“Obviously this game is about pitching at the end of the day, so we need to improve in that area,” Kennedy acknowledged. “That certainly does come to mind and that’s a fair criticism to point out. But we’ll attack it all in the offseason.”
Even though Cora stressed that the Red Sox pitching rotation did stabilize in some capacity over the final weeks of the regular season, the damage was done to a beleaguered bullpen that was running on fumes over these last few months.
Beyond high-end pitching talent at the top of the rotation, the Red Sox are in desperate need of innings eaters. Bryan Bello was the lone Red Sox pitcher to record at least 150 innings pitched during the 2023 season.
“We made some strides in the last month, Kutter [Crawford] threw the ball well, you saw what happened yesterday with Tanner [Houck], Chris [Sale] is healthy, he made strides toward the end. … I agree with Sam and I agree with the group. To win championships, you have to pitch, and we haven’t been able to get to that point. I think the last time we had a healthy rotation was in ‘21, you saw what happened …. and the other time we were healthy was 2018.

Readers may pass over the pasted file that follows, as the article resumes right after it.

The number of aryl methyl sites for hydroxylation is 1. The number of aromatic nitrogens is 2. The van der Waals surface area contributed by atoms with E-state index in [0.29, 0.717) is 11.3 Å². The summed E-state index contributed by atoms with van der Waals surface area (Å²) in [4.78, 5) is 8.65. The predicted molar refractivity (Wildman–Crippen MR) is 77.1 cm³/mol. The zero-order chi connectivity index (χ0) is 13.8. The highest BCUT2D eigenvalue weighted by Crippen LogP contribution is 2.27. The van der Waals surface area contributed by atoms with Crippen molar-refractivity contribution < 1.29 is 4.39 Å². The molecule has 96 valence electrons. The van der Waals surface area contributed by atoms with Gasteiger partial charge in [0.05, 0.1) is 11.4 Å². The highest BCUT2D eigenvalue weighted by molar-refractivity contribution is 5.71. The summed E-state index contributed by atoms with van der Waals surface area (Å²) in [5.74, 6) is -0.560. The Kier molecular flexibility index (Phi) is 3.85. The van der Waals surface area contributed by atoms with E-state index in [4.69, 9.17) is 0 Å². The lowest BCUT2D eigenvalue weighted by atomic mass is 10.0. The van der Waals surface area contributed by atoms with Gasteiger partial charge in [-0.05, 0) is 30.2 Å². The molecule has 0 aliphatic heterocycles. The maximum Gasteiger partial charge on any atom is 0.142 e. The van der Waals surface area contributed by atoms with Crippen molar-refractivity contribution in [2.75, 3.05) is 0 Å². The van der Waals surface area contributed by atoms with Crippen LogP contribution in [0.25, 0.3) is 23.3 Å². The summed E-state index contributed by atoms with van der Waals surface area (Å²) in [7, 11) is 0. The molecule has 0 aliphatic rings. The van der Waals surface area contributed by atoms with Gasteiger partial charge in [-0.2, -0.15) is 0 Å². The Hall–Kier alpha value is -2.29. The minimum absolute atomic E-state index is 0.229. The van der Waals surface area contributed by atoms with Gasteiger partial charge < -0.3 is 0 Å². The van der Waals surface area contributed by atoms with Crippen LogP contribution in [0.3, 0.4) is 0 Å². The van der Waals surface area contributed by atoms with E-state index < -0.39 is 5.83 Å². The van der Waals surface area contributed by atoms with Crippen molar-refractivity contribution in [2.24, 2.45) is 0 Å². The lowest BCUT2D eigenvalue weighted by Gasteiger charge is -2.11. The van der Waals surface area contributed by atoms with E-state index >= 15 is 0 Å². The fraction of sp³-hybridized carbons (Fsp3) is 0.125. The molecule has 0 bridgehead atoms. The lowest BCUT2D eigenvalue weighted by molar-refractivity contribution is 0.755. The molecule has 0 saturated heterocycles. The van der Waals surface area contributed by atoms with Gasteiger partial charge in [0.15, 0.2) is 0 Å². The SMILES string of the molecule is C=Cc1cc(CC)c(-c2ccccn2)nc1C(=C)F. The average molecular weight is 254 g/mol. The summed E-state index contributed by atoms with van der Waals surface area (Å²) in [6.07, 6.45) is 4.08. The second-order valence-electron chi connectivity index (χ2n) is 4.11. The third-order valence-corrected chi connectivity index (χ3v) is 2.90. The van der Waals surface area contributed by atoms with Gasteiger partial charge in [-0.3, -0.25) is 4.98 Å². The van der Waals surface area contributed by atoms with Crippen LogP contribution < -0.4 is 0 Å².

“So that’s something the group knows, maybe we have to make adjustments as far as the things we do preparing them, their offseason work and some of that, but for now, you see the talent. Whoever’s running the organization is going to decide which route we’re going to go, but we have to pitch better.”
As the Red Sox begin their search for Bloom’s replacement, Cora stressed once again that he has no interest in taking a page out of Brad Stevens’ book and shifting into a role as a team executive following a successful coaching career.